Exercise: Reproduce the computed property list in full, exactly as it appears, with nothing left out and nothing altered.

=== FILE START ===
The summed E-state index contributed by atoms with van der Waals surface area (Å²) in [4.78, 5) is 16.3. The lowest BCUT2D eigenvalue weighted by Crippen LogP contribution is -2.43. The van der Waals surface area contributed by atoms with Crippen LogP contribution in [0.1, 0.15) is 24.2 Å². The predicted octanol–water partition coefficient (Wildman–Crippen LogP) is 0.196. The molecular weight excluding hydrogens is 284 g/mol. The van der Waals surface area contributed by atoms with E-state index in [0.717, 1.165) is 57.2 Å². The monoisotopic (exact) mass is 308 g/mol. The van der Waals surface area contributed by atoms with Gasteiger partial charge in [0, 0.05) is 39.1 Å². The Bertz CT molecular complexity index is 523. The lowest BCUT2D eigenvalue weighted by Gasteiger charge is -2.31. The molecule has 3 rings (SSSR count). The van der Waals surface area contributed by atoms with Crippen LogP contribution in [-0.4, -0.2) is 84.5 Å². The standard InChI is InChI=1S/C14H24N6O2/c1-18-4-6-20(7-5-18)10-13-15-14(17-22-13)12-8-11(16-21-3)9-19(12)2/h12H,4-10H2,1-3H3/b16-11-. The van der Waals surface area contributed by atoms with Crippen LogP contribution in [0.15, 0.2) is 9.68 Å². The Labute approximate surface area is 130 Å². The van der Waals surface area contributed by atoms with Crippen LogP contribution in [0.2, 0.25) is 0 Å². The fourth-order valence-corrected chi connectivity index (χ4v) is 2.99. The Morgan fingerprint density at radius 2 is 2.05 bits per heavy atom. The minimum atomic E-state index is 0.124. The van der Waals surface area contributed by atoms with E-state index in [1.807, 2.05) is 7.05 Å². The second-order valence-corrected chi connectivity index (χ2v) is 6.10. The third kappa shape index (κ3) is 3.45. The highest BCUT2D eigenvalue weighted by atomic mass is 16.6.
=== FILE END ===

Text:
The summed E-state index contributed by atoms with van der Waals surface area (Å²) in [4.78, 5) is 16.3. The lowest BCUT2D eigenvalue weighted by Crippen LogP contribution is -2.43. The van der Waals surface area contributed by atoms with Crippen LogP contribution in [0.1, 0.15) is 24.2 Å². The predicted octanol–water partition coefficient (Wildman–Crippen LogP) is 0.196. The molecular weight excluding hydrogens is 284 g/mol. The van der Waals surface area contributed by atoms with E-state index in [0.717, 1.165) is 57.2 Å². The monoisotopic (exact) mass is 308 g/mol. The van der Waals surface area contributed by atoms with Gasteiger partial charge in [0, 0.05) is 39.1 Å². The Bertz CT molecular complexity index is 523. The lowest BCUT2D eigenvalue weighted by Gasteiger charge is -2.31. The molecule has 3 rings (SSSR count). The van der Waals surface area contributed by atoms with Crippen LogP contribution in [-0.4, -0.2) is 84.5 Å². The standard InChI is InChI=1S/C14H24N6O2/c1-18-4-6-20(7-5-18)10-13-15-14(17-22-13)12-8-11(16-21-3)9-19(12)2/h12H,4-10H2,1-3H3/b16-11-. The van der Waals surface area contributed by atoms with Crippen LogP contribution in [0.15, 0.2) is 9.68 Å². The Labute approximate surface area is 130 Å². The van der Waals surface area contributed by atoms with Crippen LogP contribution in [0.2, 0.25) is 0 Å². The fourth-order valence-corrected chi connectivity index (χ4v) is 2.99. The Morgan fingerprint density at radius 2 is 2.05 bits per heavy atom. The minimum atomic E-state index is 0.124. The van der Waals surface area contributed by atoms with E-state index in [1.807, 2.05) is 7.05 Å². The second-order valence-corrected chi connectivity index (χ2v) is 6.10. The third kappa shape index (κ3) is 3.45. The highest BCUT2D eigenvalue weighted by atomic mass is 16.6.